EGG: motion, stability, and morphology

(Hauber Lab, Colaborator: Iva Ljubicic)

The relationship of egg form in regard to movement and spatial stability is an incredibly understudied topic, particularly considering the relevance that stability has for successful reproduction for egg-laying taxa.

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Model system: Auks

The largest body of work has been relegated to the avian family of Alcidea, specifically to the Common Murre (Uria aalge) and Thick-billed Murre (Uria lomvia) as to the adaptive value of the genera’s curiously pyriform egg . These studies attempt to demonstrate how the ‘pear’ or pyriform shape of the shell prevents clutch loss by rolling in a consistent and tight circle, reducing the distance an egg is displaced when these parents lose hold during conflict or predator avoidance. The advantage of the pear-form seems highly intuitive given these species incubate their single egg without a nest along the rock ledges of tall cliffs, which are often flat or uneven and can be as shallow as the egg is long.

Shape and Movement

The pointed end of these eggs have a highly conical quality, with a large proportion of their profile ranging from gently curved to tightly linear, which is thought to provide a stable point of contact to the resting surface. The pointed end, or ‘conical element’, is thought to determine both the angle at which the egg rests and the rolling radius, with the radial axis pointing to a theoretical center-loci of the rolling arch. Comparatively, more rounded eggs of a similar size and width to length proportion would produce a smaller resting angle, a larger radius, and, hence, displacement.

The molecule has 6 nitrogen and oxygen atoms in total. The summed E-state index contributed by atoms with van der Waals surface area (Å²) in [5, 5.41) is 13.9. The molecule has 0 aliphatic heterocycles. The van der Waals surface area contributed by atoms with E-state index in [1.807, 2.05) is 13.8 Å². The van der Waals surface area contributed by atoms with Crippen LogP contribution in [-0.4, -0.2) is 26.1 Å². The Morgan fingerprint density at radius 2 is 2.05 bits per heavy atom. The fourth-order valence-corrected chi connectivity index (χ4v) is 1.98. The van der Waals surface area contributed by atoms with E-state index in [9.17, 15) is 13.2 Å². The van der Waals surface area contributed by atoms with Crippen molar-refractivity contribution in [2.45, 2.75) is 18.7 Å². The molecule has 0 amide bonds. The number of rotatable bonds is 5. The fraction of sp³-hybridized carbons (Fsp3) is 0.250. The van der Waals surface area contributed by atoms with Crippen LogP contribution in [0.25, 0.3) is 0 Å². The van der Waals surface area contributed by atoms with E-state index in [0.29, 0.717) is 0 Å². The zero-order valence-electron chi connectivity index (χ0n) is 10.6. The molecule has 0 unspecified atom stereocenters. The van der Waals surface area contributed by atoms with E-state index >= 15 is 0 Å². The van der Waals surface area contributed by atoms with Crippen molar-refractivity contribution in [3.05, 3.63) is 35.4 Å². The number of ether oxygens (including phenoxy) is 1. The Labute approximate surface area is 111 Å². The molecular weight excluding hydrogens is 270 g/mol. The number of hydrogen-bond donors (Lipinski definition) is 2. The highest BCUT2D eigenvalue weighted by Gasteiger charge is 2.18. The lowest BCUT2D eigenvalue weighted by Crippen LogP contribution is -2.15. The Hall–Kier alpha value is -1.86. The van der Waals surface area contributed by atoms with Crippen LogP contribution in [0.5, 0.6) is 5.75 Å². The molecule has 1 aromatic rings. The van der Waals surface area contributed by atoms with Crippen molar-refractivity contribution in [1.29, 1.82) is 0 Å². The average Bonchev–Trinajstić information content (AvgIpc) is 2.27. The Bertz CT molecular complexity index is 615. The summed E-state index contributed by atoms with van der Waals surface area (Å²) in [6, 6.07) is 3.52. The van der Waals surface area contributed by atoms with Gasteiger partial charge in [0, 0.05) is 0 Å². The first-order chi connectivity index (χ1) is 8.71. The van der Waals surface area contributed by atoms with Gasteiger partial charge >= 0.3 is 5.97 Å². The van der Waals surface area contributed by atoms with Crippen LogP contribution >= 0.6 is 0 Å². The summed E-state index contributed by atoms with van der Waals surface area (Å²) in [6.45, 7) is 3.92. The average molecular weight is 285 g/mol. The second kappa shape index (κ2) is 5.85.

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Larger and Controlled Morphological Range

One aspect of our study is to break down the shape of the egg into different variables, and analyze what variables are responsible for what aspects of egg motion. Previous studies lacked proper quantification of geometric variables, so computer modeling and 3D printing allowed for motion studies with controlled morphometrics. Older studies failed to control for any variation in length, mass and intraspecific variation. 

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Nesting Ecology and Egg Shape

Highly conical, asymmetrical, and elongated shapes are common in rigid/semi-rigid flightless egg-producing organisms (LópezMartínez and Vicens 2012) and could be used elucidate roosting systems within those taxa. Data on non-avian theropod nesting systems, for example, is sparse at best (Zelenitsky and Therrien 2008) with the majority of species having intensely elongated and asymmetrical eggs.